education guidelines, contribute to the disparities keeping special education students from reaching their full potential. In addition chronic, negative misperceptions and disciplinary disproportionalities add to the challenge of keeping these students in school and on track to graduate.

“These children are no less important than any others,” Holliday said. “We are working on ways to improve
outcomes for students with disabilities including offering more career pathways. We must do a better job ensuring our students with disabilities graduate from high school with an opportunity for success.”

It is estimated that 85 to 90 percent of special education students can meet regular diploma requirements with
the right supports.

The GradNation campaign, led by America’s Promise, seeks to raise the national on-time graduation rate to 90 percent by 2020 and increase postsecondary enrollment and completion. It is estimated that Kentucky needs fewer than 1,900 additional students to graduate on time to meet the campaign’s 90 percent goal.

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Public input sought on traits for next commissioner

The Kentucky Board of Education is seeking public input on traits it should consider when selecting Kentucky’s next commissioner of education.

Current Commissioner Terry Holliday announced in April that he is retiring, effective Aug. 31.

At a special board meeting on May 7, the board discussed a number of traits and characteristics that members
believe are important for the next commissioner to possess. Those have been assembled into a draft document on which the board would like public feedback. The board will consider the feedback before finalizing its list, which will be used for the job posting and to evaluate potential candidates.

Board members have stressed that their primary goal is to seek an individual who shares its commitment to
putting the needs and interests of students first and foremost and preparing them for success in their education, career and citizenship.

The board also identified the following overall expectations for anyone seeking the position:
• possesses the appropriate professional qualifications and passion to lead and champion the public education system of the commonwealth
• is primarily driven to advance student achievement and student success, a leader whose central focus is on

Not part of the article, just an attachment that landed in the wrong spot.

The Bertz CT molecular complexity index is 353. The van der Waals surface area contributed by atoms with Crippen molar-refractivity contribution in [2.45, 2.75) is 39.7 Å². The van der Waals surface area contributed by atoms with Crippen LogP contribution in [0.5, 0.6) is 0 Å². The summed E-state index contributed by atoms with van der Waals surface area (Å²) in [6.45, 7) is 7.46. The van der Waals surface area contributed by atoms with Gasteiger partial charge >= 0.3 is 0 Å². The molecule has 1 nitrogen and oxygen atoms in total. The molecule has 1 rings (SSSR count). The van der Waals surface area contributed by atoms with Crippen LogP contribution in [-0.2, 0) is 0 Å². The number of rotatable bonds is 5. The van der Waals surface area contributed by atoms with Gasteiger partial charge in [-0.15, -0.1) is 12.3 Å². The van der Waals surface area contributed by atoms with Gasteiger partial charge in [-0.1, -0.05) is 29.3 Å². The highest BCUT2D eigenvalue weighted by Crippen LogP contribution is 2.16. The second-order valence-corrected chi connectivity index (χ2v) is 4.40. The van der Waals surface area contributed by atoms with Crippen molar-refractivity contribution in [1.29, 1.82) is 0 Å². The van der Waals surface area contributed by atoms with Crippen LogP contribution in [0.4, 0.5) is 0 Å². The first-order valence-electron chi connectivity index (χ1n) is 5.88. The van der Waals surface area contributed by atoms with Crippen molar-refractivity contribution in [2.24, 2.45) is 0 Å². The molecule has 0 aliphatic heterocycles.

improving results for students, and a person who has a sense of urgency to reach educational equity for all
students
• exhibits the capacity to engage, involve, motivate, and inspire the educators who have assumed the
opportunity to educate the state’s next generation
• balances a combination of relentless focus on the student with that of managing the system to support the
people who are getting the work accomplished
• displays the highest moral and intellectual integrity, is honest and open, pursues difficult issues with a firmness of purpose, exhibits respect of others, shows consistency and depth of thought, and presents a deep appreciation and respect for diversity and inclusion

Additionally, the board has identified a number of specific traits that the successful candidate must possess.
Those qualities fall into three main areas: communication, knowledge and experience, and leadership and change management. A working draft of all of the characteristics for Kentucky’s next commissioner of education is available on the Kentucky Department of Education website. Those wishing to comment or provide additional input are encouraged to submit their feedback through an online survey available here. The survey will close at 5 p.m. ET on May 29.

The board is tentatively scheduled to finalize the traits and characteristics for Kentucky’s next commissioner of education during its regularly scheduled board meeting June 2 and 3 in Frankfort. Board members have indicated that they would like fill the position by the time Holliday leaves, but have said that hiring the right individual is the most important consideration.

The board has hired the Florida firm of Greenwood/Asher & Associates, Inc. to manage the commissioner of
education search.

 

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KBE moves ahead in search for new commissioner

During a special meeting in Louisville this week, the Kentucky Board of Education discussed the characteristics it would like to see in the next commissioner of education and voted to hire a firm to conduct a search to replace current Commissioner Terry Holliday when he retires August 31.

Director of the National Center for Innovation in Education and former commissioner Gene Wilhoit facilitated a discussion about the kind of person they would like to see in the commissioner’s position. Board members discussed a list of characteristics including professional qualifications, leadership, relationship building and communication skills.
The board also considered input submitted by the Kentucky Association of School Superintendents.

“We need to put kids and what is best for them first,” board member Sam Hinkle said.

The board agreed wholeheartedly and said that would be its first priority in the search process.